17. Exercises for the Upper Body. Stand up and let your arms relax at your sides. Extend your arms out at shoulder level with your palms facing up. Spread the fingers and then bend the wrist so that the fingers now point towards the floor. Hold for a count of five. Relax the arms at your sides and gently shake them out. Repeat five times.
18. Exercises for the Upper Body. Stand up and let your arms relax at your sides. Raise the left arm to shoulder level and extend it out to your side, with the palm facing up. Then bend the wrist so that the fingers are pointed towards the floor. Then turn the neck to the opposite side of the body. Hold for a count of five. Relax the arm at your sides and gently shake it out. Repeat five times for each arm.
19. Exercises for the Upper Body. Stand up, letting your arms hang by your sides. Make a fist with each hand (squeezing moderately), then open the fist stretching your fingers out. Hold each motion (closed and opened hand) for a count of 5. Repeat 5 times.
20. Exercises for the Upper Body. While seated, let your arms hang off the sides of the chair. Lean your head as far as it will go to the right (try to touch right ear to right shoulder). Hold for a count of 5, then do the same motion to the left side. Repeat 5 times. Do not stretch the neck to a point where it feels uncomfortable or pain is experienced.
21. Exercises for the Upper Body. While seated, without moving your chin up or down, glide your head straight back, forming a double chin. Hold for a count of 5, relax, and repeat 5 times.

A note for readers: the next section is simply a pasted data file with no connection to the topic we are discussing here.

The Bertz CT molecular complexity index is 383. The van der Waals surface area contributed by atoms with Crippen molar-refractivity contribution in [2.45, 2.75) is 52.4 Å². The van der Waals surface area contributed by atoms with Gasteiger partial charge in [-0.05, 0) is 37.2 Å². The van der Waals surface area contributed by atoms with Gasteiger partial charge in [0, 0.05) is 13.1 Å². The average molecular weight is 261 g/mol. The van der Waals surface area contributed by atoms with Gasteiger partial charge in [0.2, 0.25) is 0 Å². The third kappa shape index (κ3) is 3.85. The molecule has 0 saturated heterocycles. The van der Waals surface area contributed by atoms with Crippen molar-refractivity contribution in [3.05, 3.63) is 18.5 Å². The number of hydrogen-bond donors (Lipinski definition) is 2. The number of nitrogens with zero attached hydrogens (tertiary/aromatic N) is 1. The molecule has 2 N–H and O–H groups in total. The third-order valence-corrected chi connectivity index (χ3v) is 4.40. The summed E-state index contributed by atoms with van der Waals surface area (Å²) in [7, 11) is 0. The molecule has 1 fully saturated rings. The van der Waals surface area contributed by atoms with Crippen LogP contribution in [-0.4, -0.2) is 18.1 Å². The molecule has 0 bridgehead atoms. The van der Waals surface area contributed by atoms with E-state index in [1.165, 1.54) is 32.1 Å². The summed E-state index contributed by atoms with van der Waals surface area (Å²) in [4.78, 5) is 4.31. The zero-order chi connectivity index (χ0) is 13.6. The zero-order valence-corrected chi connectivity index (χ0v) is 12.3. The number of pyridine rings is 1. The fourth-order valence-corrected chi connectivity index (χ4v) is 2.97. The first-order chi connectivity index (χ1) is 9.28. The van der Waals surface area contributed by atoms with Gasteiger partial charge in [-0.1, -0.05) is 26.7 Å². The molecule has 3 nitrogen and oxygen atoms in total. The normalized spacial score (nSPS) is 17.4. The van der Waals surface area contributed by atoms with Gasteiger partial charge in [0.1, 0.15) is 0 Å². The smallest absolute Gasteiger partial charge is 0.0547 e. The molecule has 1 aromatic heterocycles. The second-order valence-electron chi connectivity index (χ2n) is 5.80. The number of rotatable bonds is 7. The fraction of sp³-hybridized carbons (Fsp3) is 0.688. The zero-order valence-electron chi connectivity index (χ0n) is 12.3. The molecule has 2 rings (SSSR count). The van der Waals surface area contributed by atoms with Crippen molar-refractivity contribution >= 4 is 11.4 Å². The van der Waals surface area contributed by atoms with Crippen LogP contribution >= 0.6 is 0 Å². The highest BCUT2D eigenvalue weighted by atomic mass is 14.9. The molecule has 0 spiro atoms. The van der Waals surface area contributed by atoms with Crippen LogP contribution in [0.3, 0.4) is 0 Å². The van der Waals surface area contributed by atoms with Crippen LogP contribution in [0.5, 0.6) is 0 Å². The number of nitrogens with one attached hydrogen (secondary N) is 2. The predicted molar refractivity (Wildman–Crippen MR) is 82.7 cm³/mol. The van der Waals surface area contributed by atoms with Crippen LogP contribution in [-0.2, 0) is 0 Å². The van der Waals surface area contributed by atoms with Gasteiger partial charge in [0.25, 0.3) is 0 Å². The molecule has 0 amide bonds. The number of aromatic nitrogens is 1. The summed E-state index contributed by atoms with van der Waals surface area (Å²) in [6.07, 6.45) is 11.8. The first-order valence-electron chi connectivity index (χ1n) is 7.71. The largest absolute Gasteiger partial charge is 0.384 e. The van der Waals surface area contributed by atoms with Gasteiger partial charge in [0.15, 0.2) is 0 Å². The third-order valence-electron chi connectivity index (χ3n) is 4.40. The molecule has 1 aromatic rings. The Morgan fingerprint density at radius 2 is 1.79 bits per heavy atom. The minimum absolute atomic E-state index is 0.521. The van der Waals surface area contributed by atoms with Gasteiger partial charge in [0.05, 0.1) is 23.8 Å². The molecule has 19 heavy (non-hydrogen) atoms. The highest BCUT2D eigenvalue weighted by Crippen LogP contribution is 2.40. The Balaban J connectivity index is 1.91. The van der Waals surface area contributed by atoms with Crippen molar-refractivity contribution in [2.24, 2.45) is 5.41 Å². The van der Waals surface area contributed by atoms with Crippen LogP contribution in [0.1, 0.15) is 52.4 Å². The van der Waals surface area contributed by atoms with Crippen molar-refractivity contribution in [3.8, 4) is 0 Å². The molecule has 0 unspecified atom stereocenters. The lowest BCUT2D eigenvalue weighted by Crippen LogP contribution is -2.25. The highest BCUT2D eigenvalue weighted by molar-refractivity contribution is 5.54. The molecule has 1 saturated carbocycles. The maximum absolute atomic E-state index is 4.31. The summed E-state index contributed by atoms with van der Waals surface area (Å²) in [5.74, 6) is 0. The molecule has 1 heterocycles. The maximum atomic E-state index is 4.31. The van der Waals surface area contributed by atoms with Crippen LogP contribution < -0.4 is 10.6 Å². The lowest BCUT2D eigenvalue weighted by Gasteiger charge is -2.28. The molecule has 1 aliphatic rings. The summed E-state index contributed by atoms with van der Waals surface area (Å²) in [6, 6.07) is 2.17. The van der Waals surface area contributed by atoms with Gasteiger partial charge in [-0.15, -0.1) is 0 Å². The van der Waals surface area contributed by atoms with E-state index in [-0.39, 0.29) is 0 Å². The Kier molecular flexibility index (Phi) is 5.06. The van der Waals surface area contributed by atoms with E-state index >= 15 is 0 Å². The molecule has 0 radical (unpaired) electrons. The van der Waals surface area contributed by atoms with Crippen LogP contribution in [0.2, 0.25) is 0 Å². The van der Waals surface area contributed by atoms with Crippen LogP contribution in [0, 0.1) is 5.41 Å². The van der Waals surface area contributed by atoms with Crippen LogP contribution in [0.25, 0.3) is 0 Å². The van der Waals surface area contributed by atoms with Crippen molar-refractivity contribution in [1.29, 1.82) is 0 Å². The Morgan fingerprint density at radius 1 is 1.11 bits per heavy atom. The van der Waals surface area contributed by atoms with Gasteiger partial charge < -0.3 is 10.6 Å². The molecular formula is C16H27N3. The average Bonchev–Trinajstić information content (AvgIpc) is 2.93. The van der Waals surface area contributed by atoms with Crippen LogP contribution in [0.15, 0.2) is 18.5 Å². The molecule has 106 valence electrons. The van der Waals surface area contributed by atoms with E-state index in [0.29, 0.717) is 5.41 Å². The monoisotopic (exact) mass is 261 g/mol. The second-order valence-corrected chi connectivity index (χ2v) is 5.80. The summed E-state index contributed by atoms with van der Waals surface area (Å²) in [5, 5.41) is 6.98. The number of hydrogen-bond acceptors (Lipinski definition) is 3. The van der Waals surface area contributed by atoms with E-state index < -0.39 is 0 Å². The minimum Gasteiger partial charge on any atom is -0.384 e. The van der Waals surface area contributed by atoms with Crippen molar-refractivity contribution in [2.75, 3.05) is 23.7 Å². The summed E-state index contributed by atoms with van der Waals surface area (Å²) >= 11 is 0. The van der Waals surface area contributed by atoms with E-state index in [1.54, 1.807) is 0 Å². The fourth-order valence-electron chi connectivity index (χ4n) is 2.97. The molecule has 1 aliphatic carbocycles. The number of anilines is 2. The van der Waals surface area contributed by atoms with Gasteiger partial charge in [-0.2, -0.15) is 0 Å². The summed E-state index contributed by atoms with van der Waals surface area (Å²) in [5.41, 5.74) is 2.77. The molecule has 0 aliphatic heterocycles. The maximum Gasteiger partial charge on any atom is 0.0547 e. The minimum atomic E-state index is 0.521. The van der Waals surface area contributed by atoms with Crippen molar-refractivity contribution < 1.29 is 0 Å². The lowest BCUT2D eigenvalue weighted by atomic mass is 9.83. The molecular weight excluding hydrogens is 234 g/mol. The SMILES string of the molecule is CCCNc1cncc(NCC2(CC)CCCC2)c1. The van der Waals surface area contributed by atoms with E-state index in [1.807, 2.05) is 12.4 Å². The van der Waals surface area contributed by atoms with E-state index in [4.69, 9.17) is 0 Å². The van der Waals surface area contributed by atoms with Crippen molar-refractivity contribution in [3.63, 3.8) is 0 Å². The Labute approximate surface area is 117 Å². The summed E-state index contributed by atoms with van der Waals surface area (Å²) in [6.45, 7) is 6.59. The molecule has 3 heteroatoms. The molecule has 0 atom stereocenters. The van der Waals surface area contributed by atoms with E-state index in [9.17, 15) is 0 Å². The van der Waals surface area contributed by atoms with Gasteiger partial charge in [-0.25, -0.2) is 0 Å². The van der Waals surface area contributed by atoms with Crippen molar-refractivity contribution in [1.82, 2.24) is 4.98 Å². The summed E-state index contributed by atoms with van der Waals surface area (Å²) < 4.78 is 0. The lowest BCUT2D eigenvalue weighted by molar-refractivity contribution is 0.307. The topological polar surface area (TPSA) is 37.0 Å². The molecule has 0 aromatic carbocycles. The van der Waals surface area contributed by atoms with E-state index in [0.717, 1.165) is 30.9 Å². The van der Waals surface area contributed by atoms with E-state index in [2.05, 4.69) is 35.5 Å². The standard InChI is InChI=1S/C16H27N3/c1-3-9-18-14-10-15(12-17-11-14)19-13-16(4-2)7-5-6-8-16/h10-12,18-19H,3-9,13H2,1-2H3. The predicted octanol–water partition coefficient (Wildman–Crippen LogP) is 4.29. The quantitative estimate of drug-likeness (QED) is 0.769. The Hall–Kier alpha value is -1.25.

22. Exercises for the Upper Body. While seated, stretch your neck vertically by imagining a cable pulling your head up. Hold for a count of 5, relax, and repeat 5 times.
23. Exercises for the Upper Body. While seated, raise your arms overhead (as if signaling a touchdown). Squeeze the shoulder blades. Hold for a count of 5, relax, and repeat 5 times.
24. Exercises for the Upper Body. While seated, clasp your hands behind your head, interlacing the fingers at the neck. Press the back of the head into the hands, and push the elbows back as far as they will go. Hold for a count of 5, relax by lowering the arms and gently shaking out the arms, and repeat 5 times.
25. Exercises for the Back and Legs. Sit up straight in your chair. Slowly lean forward until you grasp your lower leg or ankles with your hands. Hold for a count of 10. Sit back upright using your hands to help push you back into the upright position. Repeat 5 times.
26. Exercises for the Back and Legs. Stand up and place your hands in the small of the back. Arch back, keeping your head vertical as you arch back (in other words do not throw the head back as you arch). Hold for a count of five, and repeat five times.
27. Exercises for the Back and Legs. Stand up and place your hands on your hips and lean sideways to the right for a count of ten, then to the left for a count of ten. Repeat five times.
28. Exercises for the Back and Legs. Stand up. Place the feet shoulder width apart and step forward with your right foot. Bring both feet flat to the floor (heel of rear foot should not be off the floor). Slowly bend the right knee, keeping the heel of the left foot on the floor. Hold for a count of ten. Switch feet and repeat five times for each foot.
29. In addition to exercises (flexing muscles), rubbing muscles is a good way to releive pain or discomfort in the muscle. It helps blood flow.